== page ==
• Even if your pipelines run for a long time, they are unaffected by subsequent changes made after they were started. If you publish changes to the linked service, pipelines, etc., during the run, these do not affect in-progress runs.
  • When you publish changes, subsequent runs started after publication use the updated definitions.

Publishing in Azure Data Factory

Regardless of whether you're deploying pipelines with Azure Release Pipeline to automate publishing, or with manual deployment of Resource Manager templates, in the backend, publishing is a series of create/update operations on datasets, linked services, pipelines, and triggers, for each of the artifacts. The effect is the same as making the underlying Rest API calls directly.

A few things come from the actions here:

  • All of these API calls are synchronous, meaning that the call only returns when the publishing succeeds/fails. There won't be a state of partial deployment for the artifact.
  • API calls are to a large extent sequential. We try to parallelize the calls, while maintaining the referential dependencies of the artifacts. The order of deployments is linked service -> dataset/integration runtime -> pipeline -> trigger. This order ensures that dependent artifacts can properly reference its dependencies. For example, pipelines depend on datasets and so data factory deploys them after datasets.
  • Deployment of linked services, datasets, etc. are independent from the pipelines. There are situations where data factory updates linked services before a pipeline updates. We'll talk about this situation in the section When to Stop a Trigger.
  • Deployment won't delete artifacts from the factories. You need to explicitly call delete APIs for each artifact type (pipeline, dataset, linked service, etc.) to clean up a factory. Refer to the sample post deployment script from Azure Data Factory for example.
  • Even if you haven’t touched a pipeline, dataset, or linked service, it still invokes a quick update API call to the factory.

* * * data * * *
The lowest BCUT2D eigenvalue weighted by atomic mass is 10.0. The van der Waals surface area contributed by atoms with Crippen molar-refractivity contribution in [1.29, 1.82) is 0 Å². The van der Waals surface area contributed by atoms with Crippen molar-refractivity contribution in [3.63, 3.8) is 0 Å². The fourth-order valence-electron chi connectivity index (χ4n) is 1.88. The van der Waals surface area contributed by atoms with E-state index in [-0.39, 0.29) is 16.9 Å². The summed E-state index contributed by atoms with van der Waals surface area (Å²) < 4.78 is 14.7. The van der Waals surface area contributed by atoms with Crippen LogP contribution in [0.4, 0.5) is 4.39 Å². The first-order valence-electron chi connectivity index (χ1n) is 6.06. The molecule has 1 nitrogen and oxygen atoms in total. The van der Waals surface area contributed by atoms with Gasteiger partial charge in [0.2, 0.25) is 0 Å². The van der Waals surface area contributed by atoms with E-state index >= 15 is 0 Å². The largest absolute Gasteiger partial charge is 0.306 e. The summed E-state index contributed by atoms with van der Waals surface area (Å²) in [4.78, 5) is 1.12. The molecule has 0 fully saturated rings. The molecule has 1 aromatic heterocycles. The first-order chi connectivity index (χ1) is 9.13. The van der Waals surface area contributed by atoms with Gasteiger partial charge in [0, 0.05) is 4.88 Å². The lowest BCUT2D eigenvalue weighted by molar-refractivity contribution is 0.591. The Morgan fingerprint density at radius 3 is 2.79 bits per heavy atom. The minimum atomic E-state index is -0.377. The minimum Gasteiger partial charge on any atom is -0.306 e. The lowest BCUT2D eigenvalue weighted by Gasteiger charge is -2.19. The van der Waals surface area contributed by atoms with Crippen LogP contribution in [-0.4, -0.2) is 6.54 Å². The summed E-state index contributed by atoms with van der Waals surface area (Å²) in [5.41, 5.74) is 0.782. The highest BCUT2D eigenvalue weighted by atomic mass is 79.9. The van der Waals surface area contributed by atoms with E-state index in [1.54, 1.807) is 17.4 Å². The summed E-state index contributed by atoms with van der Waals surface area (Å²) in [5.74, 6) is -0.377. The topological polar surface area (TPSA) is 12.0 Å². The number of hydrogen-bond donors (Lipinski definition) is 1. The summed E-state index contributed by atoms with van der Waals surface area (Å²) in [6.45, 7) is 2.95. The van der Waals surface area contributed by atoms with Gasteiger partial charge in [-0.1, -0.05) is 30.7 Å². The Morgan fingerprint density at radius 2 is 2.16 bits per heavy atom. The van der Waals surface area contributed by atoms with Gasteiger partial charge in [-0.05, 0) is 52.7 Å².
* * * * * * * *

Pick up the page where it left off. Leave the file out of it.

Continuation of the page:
Publishing triggers
  • Triggers have states: started or stopped.
  • You can't make changes to a trigger in started mode. You need to stop a trigger before publishing any changes.
  • You can invoke the Create or Update Trigger API on a trigger in started mode.
    • If the payload changes, the API fails.
    • If the payload remains unchanged, the API succeeds.
  • This behavior has profound impact on when to stop a trigger.

When to stop a trigger

When it comes to deployment into a production data factory, with live triggers kicking off pipeline runs all the time, the question becomes “Should we stop them?”.

The short answer is that only in the following few scenarios should you consider stopping the trigger:

  • You need to stop the trigger if you're updating the trigger definitions, including fields such as end date, frequency, and pipeline association.
  • It's recommended to stop the trigger if you're updating the datasets or linked services referenced in a live pipeline. For example, if you're rotating the credentials for SQL Server.
  • You may choose to stop the trigger if the associated pipeline is throwing errors and failing and burdening your servers.

Here are the few points to consider regarding stopping triggers:

  • As explained in section Pipeline Runs in Azure Data Factory, when a trigger kicks off a pipeline run, it takes a snapshot of the pipeline, dataset, integration runtime, and linked service definitions. If the pipeline runs before the changes populate into the backend, the trigger starts a run with the old version. In most cases, this should be fine.